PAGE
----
Occupancy Sensors Save Electricity | Leviton | Energy Savings

18/06/10 6 COMMENTS

Energy conservation is rapidly being realized as a viable way to cut expenses and add positive cash flow to any business or home budget. In the growing popularity of Compact Fluorescent Lamps and LED Light bulbs, one other great investment is Occupancy Sensors. Lighting is typically the single largest users of electricity in a commercial building. Occupancy Sensors, commonly referred to as an “Occ Sensor” are installed to turn lighting on when a person approaches or enters a room, and have a built in, programmable time delay to turn the lighting circuit off after a brief period of time. Over the past few years, this technology has changed to incorporate a wide variety of sensors for use in many residential and commercial applications.

Occupancy Sensors Save ElectricityOne of the biggest drawbacks in years past was the use in commercial bathrooms. If a bathroom stall was in use, the partitions would block the sensor from detecting that there was an occupant in the restroom, and the lights may turn out while the bathroom is still in use. Often perople would find themselves waving a hand over the stall door to try and activate the sensor again. This problem has been rectified with the creation of a “Nocc Sensor”, or Noise and Heat Activated Switch. The Nocc Sensor has a decibel rated noise sensor capable of detecting so much as a murmur or footstep, preventing it from turning off even if direct view of an occupant is blocked.

Where should you use an Occupancy Sensor?

Residential: Occupancy sensors should be used in areas that are not normally occupied for extended periods of time. Use of an occupancy sensor in a Bathroom, Closet, Garage, Laundry Room and other low use areas can provide added sensor of luxury with hands free switching as well as ensuring non priority lights do not remain on when not in use.  Children often leave these lights on, so the use of the occupancy sensor corrects bad habits affordably.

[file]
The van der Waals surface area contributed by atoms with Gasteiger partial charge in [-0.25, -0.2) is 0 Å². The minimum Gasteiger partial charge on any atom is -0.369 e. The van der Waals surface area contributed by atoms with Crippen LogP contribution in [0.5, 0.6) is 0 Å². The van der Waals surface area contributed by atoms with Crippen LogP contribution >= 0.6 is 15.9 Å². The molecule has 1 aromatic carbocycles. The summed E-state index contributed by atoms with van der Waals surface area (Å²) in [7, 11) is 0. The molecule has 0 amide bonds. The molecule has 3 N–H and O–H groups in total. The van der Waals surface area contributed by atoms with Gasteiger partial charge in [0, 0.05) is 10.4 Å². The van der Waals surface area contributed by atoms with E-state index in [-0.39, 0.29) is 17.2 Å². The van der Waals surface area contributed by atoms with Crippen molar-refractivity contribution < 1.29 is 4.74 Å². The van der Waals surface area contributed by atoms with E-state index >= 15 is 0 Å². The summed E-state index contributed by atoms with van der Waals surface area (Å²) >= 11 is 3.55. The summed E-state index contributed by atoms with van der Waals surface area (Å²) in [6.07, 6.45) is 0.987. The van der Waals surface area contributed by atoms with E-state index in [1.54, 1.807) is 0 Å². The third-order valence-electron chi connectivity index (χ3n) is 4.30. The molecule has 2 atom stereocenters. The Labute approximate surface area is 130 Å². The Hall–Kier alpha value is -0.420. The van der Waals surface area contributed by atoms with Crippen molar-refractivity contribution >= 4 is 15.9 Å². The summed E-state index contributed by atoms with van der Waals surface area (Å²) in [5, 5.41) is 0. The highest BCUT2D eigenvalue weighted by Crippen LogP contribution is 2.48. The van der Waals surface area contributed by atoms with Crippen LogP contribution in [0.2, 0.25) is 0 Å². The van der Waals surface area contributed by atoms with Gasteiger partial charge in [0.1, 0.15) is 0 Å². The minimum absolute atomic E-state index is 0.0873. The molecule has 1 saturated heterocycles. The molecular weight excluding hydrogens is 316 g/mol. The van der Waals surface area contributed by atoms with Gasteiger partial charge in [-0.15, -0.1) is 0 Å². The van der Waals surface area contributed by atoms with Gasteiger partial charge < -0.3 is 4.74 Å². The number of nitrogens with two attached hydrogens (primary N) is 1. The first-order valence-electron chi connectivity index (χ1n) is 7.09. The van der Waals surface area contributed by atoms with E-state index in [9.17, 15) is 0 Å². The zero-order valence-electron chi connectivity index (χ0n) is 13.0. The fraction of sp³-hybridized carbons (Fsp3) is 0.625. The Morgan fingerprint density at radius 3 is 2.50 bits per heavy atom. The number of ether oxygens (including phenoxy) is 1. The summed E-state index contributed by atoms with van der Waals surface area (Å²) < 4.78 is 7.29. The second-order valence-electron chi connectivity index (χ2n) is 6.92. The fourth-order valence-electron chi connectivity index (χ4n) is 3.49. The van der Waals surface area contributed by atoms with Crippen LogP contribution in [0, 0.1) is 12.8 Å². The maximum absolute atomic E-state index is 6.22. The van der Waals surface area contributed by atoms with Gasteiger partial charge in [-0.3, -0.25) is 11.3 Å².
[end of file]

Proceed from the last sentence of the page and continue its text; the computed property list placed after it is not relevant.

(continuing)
Commercial: We recommend a (2) Visit Rule. Besides Bathrooms which are an almost given in a commercial building, the two visit rule is the best way to judge Occ Sensor usage. How this rule works is simple. Perform a walk through inspection of your facility. If you enter a space, room or area that lights are on and no one is occupying that space at any two given times during your walk through, it is likely a great place to install an occupancy sensor. Primary considerations should be placed in:

  • Independent Offices where the user works in and out regularly
  • Warehouse Isles and Back Room Areas
  • Conference, Meeting Rooms
  • Storage or Supply Areas
  • Bathrooms
  • Stair Wells and Corridors

How much electricity is saved by an occupancy sensor?

Saving electricity by use of an occupancy sensor is very hard to calculate precisely, but should result in a 50%-90% reduction in usage. The following example should help you understand the principle. If a bathroom uses (3) 2×4 fluorescent fixtures is left on during an 8 hour day, the cost of electricity is approximately $112.93 per year. By installing an Occupancy Sensor (Average cost $30.00) the lights in the bathroom may be cut down to as low as 1.5 hours per day. The resulting savings would be $91.76 per year. Times an average switch life of 10 years is equal to a positive cash flow of $917.60. Return on investment is an average of 4.2 months. By using Occupancy sensors in multiple areas, a business can reduce its electricity expenses measurably.

 

For more information on using Occupancy Sensors  view our website  or call Synergy Lighting for a free consultation and walk through.

 

Phone: (941)-756-4844

Toll Free: (877) 220-5483

e-mail: sales@synergylightingusa.com

 NEMA Case Study – Occupancy Sensors

Share/Bookmark